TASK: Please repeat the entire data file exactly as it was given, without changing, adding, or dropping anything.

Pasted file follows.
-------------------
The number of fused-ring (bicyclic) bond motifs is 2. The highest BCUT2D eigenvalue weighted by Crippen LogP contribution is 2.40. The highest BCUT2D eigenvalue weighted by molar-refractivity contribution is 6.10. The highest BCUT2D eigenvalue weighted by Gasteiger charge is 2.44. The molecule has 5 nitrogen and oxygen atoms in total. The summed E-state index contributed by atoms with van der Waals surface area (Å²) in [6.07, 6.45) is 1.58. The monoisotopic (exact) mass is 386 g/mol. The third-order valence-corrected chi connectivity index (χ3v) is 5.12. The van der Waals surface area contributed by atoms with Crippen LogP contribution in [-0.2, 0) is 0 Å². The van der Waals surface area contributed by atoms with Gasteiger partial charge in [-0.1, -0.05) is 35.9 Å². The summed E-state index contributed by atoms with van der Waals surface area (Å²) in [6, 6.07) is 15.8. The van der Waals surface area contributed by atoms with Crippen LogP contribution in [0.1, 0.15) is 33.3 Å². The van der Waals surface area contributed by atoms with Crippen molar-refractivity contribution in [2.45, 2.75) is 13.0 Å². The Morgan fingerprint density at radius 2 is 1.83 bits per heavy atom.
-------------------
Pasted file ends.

The number of fused-ring (bicyclic) bond motifs is 2. The highest BCUT2D eigenvalue weighted by Crippen LogP contribution is 2.40. The highest BCUT2D eigenvalue weighted by molar-refractivity contribution is 6.10. The highest BCUT2D eigenvalue weighted by Gasteiger charge is 2.44. The molecule has 5 nitrogen and oxygen atoms in total. The summed E-state index contributed by atoms with van der Waals surface area (Å²) in [6.07, 6.45) is 1.58. The monoisotopic (exact) mass is 386 g/mol. The third-order valence-corrected chi connectivity index (χ3v) is 5.12. The van der Waals surface area contributed by atoms with Crippen LogP contribution in [-0.2, 0) is 0 Å². The van der Waals surface area contributed by atoms with Gasteiger partial charge in [-0.1, -0.05) is 35.9 Å². The summed E-state index contributed by atoms with van der Waals surface area (Å²) in [6, 6.07) is 15.8. The van der Waals surface area contributed by atoms with Crippen LogP contribution in [0.1, 0.15) is 33.3 Å². The van der Waals surface area contributed by atoms with Crippen molar-refractivity contribution in [2.45, 2.75) is 13.0 Å². The Morgan fingerprint density at radius 2 is 1.83 bits per heavy atom.